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PostFri Mar 16, 2018 8:30 pm 
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I have heard that we were invaded by the Canadians in the late 1980s.  They helicoptered troops and landed  eek.gif in the Pasayton Wilderness.  The FS had to diplomatically chastise them for the invasion.

I have not heard if any fines were levied against the Canucks or if there was any resource damage.  They may have squooshed some grass.

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PostSat Mar 17, 2018 9:21 am 
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treeswarper wrote:
I have heard that we were invaded by the Canadians in the late 1980s.  They helicoptered troops and landed  eek.gif in the Pasayton Wilderness.  The FS had to diplomatically chastise them for the invasion. 

I have not heard if any fines were levied against the Canucks or if there was any resource damage.  They may have squooshed some grass.

from another post "Their aim to be invisible to the public... and they almost always are. "  Apparently a Fail by the Canucks.     Maybe it was the sound of cracking open a can of beer that gave away their position to the FS? 

hockeygrin.gif

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treeswarper
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PostSat Mar 17, 2018 10:20 am 
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I wonder if they unloaded the garbage can full of ice and beers out of the helicopter first thing?  I would expect the noise of that plus the helicopters gave them away.  I am thinking an outfitter turned it in to the FS.  Just a minor navigational error.

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RumiDude
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PostSat Mar 17, 2018 11:01 am 
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burck17 wrote:
100 percent right most people who are avid hikers against this probably don't realize what training is taking place primarily in Eastern WA with almost no real impact to speak of.

To be fair, the idea of user fees is not whether you have a significant impact on the land or if others are aware of your presence. The principle is simple whether or not you are a user. That is the issue, am I not correct? So if the military are users, then should they not also pay a user fee like the rest?

Rumi

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"This is my Indian summer ... I'm far more dangerous now, because I don't care at all."
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RodF
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PostSat Mar 17, 2018 12:39 pm 
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RumiDude wrote:
The principle is simple whether or not you are a user. That is the issue, am I not correct? So if the military are users, then should they not also pay a user fee like the rest?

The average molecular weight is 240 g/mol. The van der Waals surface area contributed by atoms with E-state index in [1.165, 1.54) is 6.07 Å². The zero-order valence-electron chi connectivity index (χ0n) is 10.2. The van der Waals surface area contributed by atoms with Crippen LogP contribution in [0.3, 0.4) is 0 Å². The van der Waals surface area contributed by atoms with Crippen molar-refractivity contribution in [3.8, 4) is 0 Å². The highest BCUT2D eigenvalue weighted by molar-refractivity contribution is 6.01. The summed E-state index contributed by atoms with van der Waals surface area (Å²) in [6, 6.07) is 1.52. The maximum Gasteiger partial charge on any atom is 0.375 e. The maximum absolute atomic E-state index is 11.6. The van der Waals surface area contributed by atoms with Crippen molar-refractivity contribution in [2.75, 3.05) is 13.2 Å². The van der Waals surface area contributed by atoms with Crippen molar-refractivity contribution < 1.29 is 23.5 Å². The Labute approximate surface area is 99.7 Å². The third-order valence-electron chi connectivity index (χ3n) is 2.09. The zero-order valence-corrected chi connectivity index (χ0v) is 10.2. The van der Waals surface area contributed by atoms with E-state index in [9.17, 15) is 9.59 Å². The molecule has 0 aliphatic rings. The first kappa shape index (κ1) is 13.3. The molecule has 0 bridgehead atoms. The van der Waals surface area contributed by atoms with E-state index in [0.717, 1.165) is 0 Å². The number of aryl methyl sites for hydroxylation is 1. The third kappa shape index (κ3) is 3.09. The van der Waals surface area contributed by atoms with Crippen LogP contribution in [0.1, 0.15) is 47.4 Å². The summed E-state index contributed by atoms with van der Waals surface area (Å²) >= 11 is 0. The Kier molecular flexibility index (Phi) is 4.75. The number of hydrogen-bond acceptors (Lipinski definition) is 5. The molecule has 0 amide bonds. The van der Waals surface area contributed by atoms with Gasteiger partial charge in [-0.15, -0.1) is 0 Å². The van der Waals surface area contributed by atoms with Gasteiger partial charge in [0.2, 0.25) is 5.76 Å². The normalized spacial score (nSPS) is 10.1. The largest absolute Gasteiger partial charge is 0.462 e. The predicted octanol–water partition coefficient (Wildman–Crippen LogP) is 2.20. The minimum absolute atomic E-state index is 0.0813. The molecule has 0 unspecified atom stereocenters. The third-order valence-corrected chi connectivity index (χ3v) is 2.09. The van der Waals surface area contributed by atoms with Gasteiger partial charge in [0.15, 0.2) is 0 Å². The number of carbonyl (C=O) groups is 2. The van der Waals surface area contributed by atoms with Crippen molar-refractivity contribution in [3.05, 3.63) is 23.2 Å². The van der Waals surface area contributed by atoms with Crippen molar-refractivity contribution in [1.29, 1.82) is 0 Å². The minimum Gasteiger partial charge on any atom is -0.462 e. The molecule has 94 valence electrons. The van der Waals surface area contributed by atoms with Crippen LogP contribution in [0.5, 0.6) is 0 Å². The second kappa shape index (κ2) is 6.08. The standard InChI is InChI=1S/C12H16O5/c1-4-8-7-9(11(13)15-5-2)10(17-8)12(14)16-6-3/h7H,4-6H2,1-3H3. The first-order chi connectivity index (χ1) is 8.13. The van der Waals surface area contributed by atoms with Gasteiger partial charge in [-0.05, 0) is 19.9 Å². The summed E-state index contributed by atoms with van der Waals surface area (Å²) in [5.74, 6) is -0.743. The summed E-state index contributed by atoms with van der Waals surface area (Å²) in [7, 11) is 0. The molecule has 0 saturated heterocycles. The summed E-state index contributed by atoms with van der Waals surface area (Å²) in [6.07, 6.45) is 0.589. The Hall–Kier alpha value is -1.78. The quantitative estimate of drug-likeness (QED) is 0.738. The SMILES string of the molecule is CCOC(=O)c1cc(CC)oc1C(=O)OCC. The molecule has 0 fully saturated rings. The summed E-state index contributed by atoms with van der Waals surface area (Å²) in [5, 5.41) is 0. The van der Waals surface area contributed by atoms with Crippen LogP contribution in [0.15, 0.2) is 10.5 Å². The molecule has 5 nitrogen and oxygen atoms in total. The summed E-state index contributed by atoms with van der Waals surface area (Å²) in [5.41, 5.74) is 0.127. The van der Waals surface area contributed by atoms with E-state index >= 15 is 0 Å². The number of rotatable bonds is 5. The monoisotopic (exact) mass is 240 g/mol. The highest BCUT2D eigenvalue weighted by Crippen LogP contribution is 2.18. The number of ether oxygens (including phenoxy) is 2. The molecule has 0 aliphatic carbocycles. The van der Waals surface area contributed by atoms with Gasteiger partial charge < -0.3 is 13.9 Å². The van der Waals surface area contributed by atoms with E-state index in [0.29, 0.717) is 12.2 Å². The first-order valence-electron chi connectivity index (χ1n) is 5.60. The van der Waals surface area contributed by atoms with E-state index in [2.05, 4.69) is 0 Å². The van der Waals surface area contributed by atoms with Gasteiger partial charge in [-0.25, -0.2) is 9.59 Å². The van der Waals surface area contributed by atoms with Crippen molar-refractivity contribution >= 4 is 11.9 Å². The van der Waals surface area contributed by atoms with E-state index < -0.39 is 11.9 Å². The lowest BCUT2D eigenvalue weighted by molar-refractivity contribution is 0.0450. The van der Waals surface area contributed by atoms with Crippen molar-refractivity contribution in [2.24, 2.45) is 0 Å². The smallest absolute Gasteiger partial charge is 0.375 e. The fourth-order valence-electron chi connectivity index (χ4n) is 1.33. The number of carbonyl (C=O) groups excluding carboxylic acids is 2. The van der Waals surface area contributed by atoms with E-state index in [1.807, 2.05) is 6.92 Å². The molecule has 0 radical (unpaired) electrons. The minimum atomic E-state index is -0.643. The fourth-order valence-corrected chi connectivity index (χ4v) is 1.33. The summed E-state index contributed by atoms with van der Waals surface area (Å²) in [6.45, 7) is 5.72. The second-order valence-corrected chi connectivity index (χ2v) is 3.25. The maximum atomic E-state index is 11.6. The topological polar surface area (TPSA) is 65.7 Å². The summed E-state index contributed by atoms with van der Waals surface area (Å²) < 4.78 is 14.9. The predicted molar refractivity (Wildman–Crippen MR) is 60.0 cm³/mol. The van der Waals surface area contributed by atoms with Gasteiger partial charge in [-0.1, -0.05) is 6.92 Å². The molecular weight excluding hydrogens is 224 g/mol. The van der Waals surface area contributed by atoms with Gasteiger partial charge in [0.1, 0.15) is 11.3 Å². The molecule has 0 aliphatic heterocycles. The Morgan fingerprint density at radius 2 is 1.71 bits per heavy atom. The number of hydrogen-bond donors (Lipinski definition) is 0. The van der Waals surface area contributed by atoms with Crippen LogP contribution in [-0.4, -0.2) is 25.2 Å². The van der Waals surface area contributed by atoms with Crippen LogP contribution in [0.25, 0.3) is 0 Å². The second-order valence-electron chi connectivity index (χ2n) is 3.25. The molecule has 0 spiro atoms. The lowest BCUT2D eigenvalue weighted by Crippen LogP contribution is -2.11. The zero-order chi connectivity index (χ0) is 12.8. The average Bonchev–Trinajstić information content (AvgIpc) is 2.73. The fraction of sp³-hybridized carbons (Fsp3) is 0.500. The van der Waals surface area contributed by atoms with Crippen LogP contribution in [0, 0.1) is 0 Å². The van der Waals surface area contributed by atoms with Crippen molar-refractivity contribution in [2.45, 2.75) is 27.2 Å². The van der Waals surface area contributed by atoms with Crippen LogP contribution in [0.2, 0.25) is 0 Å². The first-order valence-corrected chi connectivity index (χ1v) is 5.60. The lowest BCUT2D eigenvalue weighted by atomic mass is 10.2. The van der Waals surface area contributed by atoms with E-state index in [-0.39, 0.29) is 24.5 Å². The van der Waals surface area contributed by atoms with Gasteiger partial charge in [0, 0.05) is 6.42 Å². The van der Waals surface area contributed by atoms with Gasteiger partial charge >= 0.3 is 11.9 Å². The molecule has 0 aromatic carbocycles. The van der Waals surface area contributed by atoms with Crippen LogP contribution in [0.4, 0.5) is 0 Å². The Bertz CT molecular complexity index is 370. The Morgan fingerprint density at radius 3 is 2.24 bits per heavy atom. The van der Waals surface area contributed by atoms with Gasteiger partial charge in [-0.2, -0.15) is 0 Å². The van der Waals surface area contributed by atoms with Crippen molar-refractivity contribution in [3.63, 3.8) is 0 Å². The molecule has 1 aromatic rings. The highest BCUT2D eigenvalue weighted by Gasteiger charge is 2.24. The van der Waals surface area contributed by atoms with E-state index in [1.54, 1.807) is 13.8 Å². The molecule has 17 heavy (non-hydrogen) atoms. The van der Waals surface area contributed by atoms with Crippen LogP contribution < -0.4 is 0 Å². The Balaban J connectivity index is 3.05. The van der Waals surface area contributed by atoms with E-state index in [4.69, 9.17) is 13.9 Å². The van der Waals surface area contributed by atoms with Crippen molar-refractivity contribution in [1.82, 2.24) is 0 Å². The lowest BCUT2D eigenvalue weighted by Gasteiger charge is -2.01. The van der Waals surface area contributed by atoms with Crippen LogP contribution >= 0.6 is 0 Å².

Fees may only be assessed as authorized by law.

For example, the Recreational Fee Demo Program and its successor Federal Lands Recreation Enhancement Act (REA), a statute passed by US Congress, authorizes USFS to assess fees only at developed recreation sites (details here).

REA prohibits the collection of "user fees" for use of undeveloped, dispersed sites throughout the national forest or within USFS wilderness areas, on- or in particular and most often off-trail.  However, if you believe there should be such fees, write your Congressman... but all of us may have to be prepared to pay them, as well.

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"of all the paths you take in life, make sure a few of them are dirt" - John Muir
"the wild is not the opposite of cultivated.  It is the opposite of the captivated” - Vandana Shiva
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RumiDude
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PostSun Mar 18, 2018 1:25 am 
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RodF wrote:
REA prohibits the collection of "user fees" for use of undeveloped, dispersed sites throughout the national forest or within USFS wilderness areas, on- or in particular and most often off-trail.  However, if you believe there should be such fees, write your Congressman... but all of us may have to be prepared to pay them, as well.

Well, I am not necessarily advocating the military pay user fees. Then again, in principle I don't think anyone should pay a user fee to recreate on public lands. I have said a small fee is helpful in the sense that it reminds us that we have some "skin in the game", so to speak. These should be very small fees.